“For us, it was, how do you create a brand that is accessible to everybody, that everyone can be and relate to?” his manager, Moe Shalizi, told Forbes. “The concept we had in mind with Mello was, ‘how do you create a universal character?'”

Who Has Marshmello Worked With?

After that initial surge of success, Marshmello put out his first studio album, Joytime. Joytime II and Joytime III followed in 2018 and 2019, respectively, with Shockwave arriving in June 2021. Marshmello has found some major success with songs like “Alone,” “Keep It Mello,” “Silence,” featuring Khalid. However, Mello has tasted his greatest success when working with other artists. He teamed with Selena Gomez (“Wolves”), Anne-Marie (“Friends”), Logic (“Everyday”), Bastille (“Happier”), Roddy Ricch (“Project Dreams”), Kane Brown (“One Thing Right”), Halsey (“Be Kind”), Juice Wrld (Come & Go”) and Demi Lovato (“OK Not to Be OK”). Those are just some of the artists he’s worked with.

(Matt Baron/Shutterstock)

What Does Marshmello’s Voice Sound Like?

Marshmello doesn’t like to speak with journalists, so the sound of his voice is relatively unknown. He did give a rare interview with Complex in April 2021, explaining how he’s been able to find success in the hip-hop world. “I came from electronic music, and now I’m jumping into hip-hop, so there was obviously a ton of people like, ‘Marshmello? Really? What?'” he says. “In the beginning, there was definitely some resistance, but I just kept at it.”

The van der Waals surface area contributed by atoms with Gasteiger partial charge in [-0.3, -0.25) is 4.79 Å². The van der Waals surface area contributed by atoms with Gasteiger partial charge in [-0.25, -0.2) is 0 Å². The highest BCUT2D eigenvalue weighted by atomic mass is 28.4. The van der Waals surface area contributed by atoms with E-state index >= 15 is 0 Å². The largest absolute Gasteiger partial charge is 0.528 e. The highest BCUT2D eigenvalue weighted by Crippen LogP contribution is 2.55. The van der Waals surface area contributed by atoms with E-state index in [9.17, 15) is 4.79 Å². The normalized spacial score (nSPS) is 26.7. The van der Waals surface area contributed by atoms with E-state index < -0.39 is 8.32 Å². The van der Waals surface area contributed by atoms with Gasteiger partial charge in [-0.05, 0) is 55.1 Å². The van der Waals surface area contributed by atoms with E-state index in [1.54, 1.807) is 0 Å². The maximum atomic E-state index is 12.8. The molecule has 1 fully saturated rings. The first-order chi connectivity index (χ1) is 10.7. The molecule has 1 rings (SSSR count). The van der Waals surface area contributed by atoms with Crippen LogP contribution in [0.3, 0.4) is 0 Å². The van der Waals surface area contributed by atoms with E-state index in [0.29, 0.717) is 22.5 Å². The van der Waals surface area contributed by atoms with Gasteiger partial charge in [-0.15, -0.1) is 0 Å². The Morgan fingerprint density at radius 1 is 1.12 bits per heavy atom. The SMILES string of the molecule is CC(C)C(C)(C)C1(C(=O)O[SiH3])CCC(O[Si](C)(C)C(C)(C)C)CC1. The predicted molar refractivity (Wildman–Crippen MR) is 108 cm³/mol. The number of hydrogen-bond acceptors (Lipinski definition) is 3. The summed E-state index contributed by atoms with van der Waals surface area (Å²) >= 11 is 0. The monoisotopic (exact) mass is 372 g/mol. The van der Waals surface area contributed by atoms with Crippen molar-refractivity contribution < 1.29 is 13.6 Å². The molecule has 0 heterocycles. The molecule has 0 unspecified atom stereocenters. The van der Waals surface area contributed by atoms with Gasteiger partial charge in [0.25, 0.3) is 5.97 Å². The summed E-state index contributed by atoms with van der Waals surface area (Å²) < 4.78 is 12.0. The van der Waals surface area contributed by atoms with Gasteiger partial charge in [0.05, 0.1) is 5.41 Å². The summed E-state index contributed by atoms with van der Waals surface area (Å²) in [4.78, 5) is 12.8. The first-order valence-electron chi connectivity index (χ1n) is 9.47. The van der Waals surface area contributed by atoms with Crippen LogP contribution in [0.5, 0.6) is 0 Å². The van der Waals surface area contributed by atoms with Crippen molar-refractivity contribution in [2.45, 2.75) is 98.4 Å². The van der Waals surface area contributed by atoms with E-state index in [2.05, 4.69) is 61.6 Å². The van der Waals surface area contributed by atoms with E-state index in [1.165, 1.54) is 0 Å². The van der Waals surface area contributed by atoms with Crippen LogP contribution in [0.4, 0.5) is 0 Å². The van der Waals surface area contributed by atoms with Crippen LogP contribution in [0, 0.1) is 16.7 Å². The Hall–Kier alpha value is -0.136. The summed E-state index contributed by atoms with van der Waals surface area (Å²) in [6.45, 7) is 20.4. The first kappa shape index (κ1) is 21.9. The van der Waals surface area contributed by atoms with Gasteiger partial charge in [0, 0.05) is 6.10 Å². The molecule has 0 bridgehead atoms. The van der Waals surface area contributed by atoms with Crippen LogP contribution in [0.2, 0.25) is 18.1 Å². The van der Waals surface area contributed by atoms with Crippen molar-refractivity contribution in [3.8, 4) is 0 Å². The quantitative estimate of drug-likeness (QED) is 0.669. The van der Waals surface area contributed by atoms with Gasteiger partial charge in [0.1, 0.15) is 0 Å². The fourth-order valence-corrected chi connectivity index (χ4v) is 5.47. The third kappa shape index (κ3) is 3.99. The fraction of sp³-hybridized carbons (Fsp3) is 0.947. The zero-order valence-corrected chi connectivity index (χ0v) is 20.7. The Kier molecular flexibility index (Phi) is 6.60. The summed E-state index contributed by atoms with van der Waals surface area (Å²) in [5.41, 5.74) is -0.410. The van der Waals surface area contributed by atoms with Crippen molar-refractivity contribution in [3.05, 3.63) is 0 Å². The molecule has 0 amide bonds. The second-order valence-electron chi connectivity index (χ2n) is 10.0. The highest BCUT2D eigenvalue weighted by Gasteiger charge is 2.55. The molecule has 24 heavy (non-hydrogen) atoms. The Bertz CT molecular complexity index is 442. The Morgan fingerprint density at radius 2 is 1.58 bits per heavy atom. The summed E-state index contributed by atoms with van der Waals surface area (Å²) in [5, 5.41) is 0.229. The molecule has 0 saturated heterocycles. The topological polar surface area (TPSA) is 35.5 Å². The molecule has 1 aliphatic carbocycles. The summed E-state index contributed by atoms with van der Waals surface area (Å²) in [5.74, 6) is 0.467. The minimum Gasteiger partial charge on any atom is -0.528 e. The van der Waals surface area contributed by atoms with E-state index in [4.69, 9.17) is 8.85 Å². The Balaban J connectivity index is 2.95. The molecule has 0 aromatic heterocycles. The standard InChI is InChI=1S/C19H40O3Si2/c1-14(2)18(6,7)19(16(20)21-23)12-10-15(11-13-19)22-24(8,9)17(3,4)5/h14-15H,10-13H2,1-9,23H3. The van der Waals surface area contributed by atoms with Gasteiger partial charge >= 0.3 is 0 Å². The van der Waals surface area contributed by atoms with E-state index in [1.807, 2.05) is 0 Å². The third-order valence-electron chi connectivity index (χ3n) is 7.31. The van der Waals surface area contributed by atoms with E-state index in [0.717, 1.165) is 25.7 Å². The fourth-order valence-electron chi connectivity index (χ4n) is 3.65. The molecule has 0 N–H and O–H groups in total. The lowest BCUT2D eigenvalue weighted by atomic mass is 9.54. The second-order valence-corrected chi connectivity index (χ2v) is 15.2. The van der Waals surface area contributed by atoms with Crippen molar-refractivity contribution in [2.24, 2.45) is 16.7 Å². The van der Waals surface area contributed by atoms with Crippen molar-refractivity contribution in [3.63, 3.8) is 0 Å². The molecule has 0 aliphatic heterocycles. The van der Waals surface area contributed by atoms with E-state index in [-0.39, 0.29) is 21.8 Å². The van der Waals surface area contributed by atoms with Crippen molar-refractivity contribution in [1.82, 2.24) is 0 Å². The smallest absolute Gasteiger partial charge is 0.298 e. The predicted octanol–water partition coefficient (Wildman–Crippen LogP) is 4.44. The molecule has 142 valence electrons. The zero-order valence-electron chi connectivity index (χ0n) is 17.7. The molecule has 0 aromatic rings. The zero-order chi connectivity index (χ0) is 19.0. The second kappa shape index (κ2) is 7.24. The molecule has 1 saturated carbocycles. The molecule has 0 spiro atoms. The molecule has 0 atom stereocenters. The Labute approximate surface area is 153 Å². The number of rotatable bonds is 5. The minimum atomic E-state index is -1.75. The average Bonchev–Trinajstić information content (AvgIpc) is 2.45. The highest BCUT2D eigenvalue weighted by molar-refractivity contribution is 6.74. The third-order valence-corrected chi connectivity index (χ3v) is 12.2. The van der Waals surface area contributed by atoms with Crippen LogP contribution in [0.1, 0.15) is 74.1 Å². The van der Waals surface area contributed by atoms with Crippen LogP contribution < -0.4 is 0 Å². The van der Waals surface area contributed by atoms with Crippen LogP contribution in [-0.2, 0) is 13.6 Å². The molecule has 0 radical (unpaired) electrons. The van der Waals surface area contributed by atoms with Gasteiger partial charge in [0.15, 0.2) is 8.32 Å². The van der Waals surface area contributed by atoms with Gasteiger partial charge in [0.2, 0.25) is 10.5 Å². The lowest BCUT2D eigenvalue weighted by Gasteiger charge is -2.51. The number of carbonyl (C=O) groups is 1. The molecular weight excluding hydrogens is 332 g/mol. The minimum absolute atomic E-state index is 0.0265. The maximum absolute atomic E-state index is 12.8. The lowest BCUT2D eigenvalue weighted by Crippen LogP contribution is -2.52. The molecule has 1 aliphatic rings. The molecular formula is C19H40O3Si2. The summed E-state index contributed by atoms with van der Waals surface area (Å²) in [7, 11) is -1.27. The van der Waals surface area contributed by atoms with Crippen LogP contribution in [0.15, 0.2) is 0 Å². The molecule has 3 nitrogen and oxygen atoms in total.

“I’ve been in the studio with a lot of artists and a lot of producers, and I’ve shown I can hang in the hip-hop production space,” he adds. “It’s taken a little bit, but my intention was to show everybody I can really do this. Yeah, I make electronic music, and that’s how I started. But I like to make a ton of other music, and hip-hop is one of them.”

“It still just makes me happy to prove to anybody that I’m really about it,” he said. “Like, if they had a misconception about me, and I went out and made a song right in front of them… I like to go home and think, ‘Oh, I bet they didn’t think that would happen.'”

Has Marshmello Ever Feuded With Anyone?

Even the EDM world has beef. In the early days of Mello’s career, he would include references to Deadmau5 in his music videos. The trolling eventually got underneath Deadmau5’s skin, per, which saw the DJ publish Mello’s real name. This caused many, including Skrillex, to call out the mouse for acting like a bully.

“I grew up listening to Deadmau5, you know? He’s definitely a pioneer of electronic dance music for sure,” Marshmello said to GQ. “I don’t want to get too much into it. No, it’s old news. And as far as that mask goes, I have no animosity towards him.” As for public feuds in general, Mello is over it. “I think there could possibly be a little bit more compassion,” he said. “Things have slowed down, and like people have kind of really gotten a chance to look at themselves. All the beefs of any genre—just relax a little bit.”